Following the USA release of the children’s film Peter Rabbit, the Anaphylaxis Campaign was very concerned to learn that in one scene, the rabbits deliberately pelt the film’s antagonist Tom McGregor with blackberries after learning that he has a severe allergy to the fruit. The character Tom reportedly collapses to the ground and has to use his life saving emergency medication – known as an adrenaline auto-injector.
Lynne Regent, Chief Executive of the Anaphylaxis Campaign, said:
“Severe allergies are not a laughing matter; anaphylaxis is the most severe form of allergic reaction and can be fatal. Including a scene, in children’s film, in which a character with known food allergy is maliciously and deliberately exposed to their allergen is irresponsible, as making light of such a serious issue may cause people to think that the risks are less severe.
Understandably, parents and carers of children who are at risk of anaphylaxis are very angered to hear these reports from the USA about the Peter Rabbit film. We have not been able to view the scene in question, as the film has not yet been released in the UK. We understand the producers have apologised for their depiction of food allergy in the film, but we would expect further action to be taken considering the issues that have been raised by the allergic community. We will be communicating with the production company about this.
Sadly, we know of some incidents of ‘allergy bullying’ in schools where pupils have deliberately exposed other pupils to their allergens. Bullying in any form is not acceptable, but for pupils with severe allergies the potential consequences are deadly, which is why any incidents should be dealt with very seriously by all involved.
We would urge any families who have seen the film to discuss with their children why it is so important to look after people who are at risk of severe allergic reactions and not to copy the actions of the fictional characters.”
Advice for parents and carers
There is no quick and easy answer to the problem of bullying. But encouraging your child to include their friends in their allergy management will help if someone tries to tease them, pick on them, or bully them about their allergy.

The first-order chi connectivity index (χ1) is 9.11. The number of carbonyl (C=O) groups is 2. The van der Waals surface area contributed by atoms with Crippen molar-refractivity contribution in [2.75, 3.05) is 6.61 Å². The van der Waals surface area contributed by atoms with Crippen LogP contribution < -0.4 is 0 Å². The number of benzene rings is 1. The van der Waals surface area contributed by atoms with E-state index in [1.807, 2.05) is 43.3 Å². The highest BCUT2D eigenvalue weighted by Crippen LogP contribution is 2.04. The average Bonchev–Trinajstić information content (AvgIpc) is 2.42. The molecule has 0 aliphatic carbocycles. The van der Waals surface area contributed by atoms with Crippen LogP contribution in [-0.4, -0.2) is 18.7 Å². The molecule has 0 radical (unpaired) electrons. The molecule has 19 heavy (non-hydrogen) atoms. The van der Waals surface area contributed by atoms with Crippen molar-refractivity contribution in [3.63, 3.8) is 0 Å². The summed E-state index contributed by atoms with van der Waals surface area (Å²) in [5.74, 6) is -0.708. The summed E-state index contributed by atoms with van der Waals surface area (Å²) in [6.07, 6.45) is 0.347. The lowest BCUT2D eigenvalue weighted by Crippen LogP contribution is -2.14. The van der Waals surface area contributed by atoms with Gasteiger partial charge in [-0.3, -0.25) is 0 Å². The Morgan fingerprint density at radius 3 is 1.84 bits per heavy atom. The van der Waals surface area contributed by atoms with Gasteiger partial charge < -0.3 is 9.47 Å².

We have advice on our website called ‘Letting go: teaching an allergic child responsibility’ which is designed to help you teach your children how to live with allergies. There is no one correct way, nor is there a set pattern; the words you use will change as your child grows, but the principles will remain the same.
You can access this advice guide here: https://www.anaphylaxis.org.uk/2016/11/25/letting-go-teaching-allergic-child-responsibility/
Advice for schools
The amendment of the Children and Families act in 2013 following campaigning by the Anaphylaxis Campaign and other charitable organisations, means that schools in England are required by law to make appropriate arrangements for supporting pupils with long-term health needs including the social and emotional implications associated with medical conditions.
We have advice on our website for schools at www.anaphylaxis.org.uk/schools and a free online anaphylaxis training course designed to ensure that staff in schools are fully aware of the signs and symptoms of anaphylaxis, how to provide emergency treatment and how to manage and care for children at risk. Visit www.allergywise.org.uk to register.
If you have any concerns or questions, please contact our free national helpline for information and advice via email firstname.lastname@example.org or call 01252 542 029.
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